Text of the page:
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Prime Minister Benjamin Netanyahu told the Washington Post on Saturday that an international effort, led by the United States, was the way to stop Iran from gaining nuclear weapons and posing a threat to the entire world.

When asked what he thought about a recent draft deal presented to Iran, under which Iran would send its enriched uranium abroad for processing, Netanyahu said that any solution would have to be "accompanied by the cessation of enrichment."

"The crucial thing is that the international community pressure Iran to stop the enrichment of uranium, which has only one purpose," Netanyahu said, describing Iran as a "dark radicalism that is seeking to arm itself and its proxies with nuclear weapons."

"We're definitely the first country threatened, but definitely not the last," Netanyahu stressed.

When asked about stalled peace talks with the Palestinians, Netanyahu lamented the loss of precious time due to the Palestinians' sudden "preconditions that weren't there for the last 16 years."

He explained that the Palestinians' key demand, that Israel freeze construction in settlements on Palestinian land, was in effect "committing in advance to the results of the negotiations."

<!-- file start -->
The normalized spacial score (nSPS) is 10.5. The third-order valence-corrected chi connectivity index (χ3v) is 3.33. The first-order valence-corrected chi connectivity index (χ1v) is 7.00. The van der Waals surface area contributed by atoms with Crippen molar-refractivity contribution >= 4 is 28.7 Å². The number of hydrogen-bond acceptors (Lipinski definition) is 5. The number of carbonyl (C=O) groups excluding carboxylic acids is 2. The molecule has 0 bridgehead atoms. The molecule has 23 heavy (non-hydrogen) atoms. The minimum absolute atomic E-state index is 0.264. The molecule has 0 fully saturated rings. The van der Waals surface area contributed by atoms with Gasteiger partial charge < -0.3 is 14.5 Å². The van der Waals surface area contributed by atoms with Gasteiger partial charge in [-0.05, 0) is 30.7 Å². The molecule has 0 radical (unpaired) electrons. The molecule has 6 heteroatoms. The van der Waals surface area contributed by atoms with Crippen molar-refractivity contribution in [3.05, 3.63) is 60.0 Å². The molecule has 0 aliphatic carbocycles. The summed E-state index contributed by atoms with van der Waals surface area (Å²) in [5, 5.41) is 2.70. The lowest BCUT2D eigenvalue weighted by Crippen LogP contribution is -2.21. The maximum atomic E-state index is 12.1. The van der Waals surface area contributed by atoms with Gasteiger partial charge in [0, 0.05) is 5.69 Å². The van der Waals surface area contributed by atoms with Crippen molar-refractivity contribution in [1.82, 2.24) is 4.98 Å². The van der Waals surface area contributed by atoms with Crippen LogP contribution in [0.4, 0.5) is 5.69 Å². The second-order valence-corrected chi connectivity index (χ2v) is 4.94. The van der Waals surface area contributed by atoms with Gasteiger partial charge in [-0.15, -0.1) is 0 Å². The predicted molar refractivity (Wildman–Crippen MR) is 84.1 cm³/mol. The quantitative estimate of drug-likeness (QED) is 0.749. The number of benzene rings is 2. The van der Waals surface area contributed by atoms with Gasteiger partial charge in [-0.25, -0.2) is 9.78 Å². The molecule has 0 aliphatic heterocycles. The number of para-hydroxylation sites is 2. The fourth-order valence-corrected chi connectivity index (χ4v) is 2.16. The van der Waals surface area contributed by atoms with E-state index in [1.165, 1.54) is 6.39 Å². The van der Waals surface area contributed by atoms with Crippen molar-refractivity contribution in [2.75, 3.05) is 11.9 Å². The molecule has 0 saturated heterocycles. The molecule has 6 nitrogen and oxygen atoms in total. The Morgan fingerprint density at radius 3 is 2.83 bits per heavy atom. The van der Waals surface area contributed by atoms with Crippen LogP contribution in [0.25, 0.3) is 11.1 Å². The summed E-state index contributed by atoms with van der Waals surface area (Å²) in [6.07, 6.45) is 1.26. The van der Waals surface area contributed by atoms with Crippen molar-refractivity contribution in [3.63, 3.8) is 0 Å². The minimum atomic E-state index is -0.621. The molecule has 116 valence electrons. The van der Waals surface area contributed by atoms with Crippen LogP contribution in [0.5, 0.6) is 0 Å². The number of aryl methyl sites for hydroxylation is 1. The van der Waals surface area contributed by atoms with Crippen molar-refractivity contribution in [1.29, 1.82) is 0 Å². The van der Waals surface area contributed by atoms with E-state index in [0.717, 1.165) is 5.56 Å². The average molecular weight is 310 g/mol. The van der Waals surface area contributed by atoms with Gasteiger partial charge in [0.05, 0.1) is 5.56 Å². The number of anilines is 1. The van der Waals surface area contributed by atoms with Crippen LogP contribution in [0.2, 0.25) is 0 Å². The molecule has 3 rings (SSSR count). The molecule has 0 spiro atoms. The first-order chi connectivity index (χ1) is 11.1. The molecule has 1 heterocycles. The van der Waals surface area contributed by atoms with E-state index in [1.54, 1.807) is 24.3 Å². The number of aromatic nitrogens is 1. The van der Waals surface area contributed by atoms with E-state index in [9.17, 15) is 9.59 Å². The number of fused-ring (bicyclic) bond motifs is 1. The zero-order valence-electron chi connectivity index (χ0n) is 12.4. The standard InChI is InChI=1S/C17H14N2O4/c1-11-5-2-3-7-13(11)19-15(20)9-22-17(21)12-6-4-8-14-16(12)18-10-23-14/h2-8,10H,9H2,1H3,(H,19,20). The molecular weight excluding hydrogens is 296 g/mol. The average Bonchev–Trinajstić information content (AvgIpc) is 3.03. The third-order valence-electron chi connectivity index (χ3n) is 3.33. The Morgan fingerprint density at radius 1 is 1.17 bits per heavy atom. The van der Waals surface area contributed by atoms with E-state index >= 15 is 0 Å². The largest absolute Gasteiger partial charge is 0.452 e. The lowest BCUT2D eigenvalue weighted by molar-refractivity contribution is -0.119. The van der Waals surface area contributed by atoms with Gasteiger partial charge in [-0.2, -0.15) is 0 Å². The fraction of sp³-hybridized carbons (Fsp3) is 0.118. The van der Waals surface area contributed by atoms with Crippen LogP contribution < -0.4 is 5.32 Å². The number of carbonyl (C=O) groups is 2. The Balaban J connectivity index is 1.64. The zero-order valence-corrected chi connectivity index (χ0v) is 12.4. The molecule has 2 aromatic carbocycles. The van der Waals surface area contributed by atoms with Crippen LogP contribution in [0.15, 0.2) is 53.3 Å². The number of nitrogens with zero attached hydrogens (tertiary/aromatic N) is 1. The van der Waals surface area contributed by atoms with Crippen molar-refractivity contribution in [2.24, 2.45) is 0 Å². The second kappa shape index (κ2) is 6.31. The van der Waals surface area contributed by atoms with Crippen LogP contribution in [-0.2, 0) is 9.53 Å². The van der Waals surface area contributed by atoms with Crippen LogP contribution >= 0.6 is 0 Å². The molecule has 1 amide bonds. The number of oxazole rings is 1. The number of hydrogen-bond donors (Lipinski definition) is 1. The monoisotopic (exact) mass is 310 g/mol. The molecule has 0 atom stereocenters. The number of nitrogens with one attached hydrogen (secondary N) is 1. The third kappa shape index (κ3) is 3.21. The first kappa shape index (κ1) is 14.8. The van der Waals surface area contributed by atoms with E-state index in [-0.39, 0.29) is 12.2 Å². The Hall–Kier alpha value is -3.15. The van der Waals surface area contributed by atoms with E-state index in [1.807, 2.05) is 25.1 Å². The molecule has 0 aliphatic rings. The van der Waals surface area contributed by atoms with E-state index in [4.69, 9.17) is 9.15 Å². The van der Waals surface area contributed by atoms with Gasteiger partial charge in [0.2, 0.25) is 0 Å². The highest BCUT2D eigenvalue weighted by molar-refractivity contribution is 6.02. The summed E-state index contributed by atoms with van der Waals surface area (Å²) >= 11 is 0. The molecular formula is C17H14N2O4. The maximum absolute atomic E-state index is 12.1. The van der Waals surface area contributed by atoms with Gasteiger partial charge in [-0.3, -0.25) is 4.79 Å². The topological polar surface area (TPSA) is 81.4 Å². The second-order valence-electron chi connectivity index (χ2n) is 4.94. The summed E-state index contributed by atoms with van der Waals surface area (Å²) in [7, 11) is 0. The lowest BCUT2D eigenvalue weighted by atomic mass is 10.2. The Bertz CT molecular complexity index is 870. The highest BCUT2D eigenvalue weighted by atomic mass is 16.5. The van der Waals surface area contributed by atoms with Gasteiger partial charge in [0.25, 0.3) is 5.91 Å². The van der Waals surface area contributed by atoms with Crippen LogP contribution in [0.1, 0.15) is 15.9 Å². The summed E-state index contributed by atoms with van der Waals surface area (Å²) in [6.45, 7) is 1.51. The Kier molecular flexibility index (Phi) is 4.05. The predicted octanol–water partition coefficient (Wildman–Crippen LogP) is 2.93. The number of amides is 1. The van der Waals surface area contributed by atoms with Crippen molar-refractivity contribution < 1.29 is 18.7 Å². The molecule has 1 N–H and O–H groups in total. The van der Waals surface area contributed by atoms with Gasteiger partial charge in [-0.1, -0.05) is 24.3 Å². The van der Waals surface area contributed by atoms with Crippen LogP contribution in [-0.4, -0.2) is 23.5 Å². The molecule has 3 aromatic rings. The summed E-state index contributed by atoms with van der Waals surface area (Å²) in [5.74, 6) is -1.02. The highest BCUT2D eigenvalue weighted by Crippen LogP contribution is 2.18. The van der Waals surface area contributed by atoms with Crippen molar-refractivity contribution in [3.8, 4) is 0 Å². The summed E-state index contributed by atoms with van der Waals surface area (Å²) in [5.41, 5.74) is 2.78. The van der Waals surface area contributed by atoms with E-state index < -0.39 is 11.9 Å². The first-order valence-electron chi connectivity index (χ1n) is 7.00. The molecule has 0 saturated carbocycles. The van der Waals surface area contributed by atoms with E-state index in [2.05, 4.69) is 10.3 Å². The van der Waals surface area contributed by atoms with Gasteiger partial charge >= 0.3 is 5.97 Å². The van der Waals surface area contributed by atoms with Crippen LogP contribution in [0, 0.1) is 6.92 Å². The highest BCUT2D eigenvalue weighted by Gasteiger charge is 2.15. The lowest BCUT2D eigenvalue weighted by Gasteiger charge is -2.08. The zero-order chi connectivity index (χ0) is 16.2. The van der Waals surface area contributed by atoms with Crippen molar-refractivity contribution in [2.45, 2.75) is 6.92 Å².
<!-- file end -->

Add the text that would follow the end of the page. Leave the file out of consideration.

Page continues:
"It's the old technique. Let's agree on what the results of the negotiations will be before the negotiations begin," he said.

"There has yet to be a Palestinian leader who actually turns to his people and says, 'We're not going to have a state that will continue to make demands on Israel. It's over. We recognize that Israel is the Jewish state just as we ask the Israelis to recognize the Palestinian state'," Netanyahu went on to say.

"The popular explanation is that this conflict is about the territories captured in the 1967 war. So why did the conflict rage [when] there were no settlements? The Arabs fought wars and terror campaigns in the 1920s, '30s and '40s against any Jewish state, and then they rejected the partition. Our presence in the territories is not the cause of the conflict but one of its results," he added.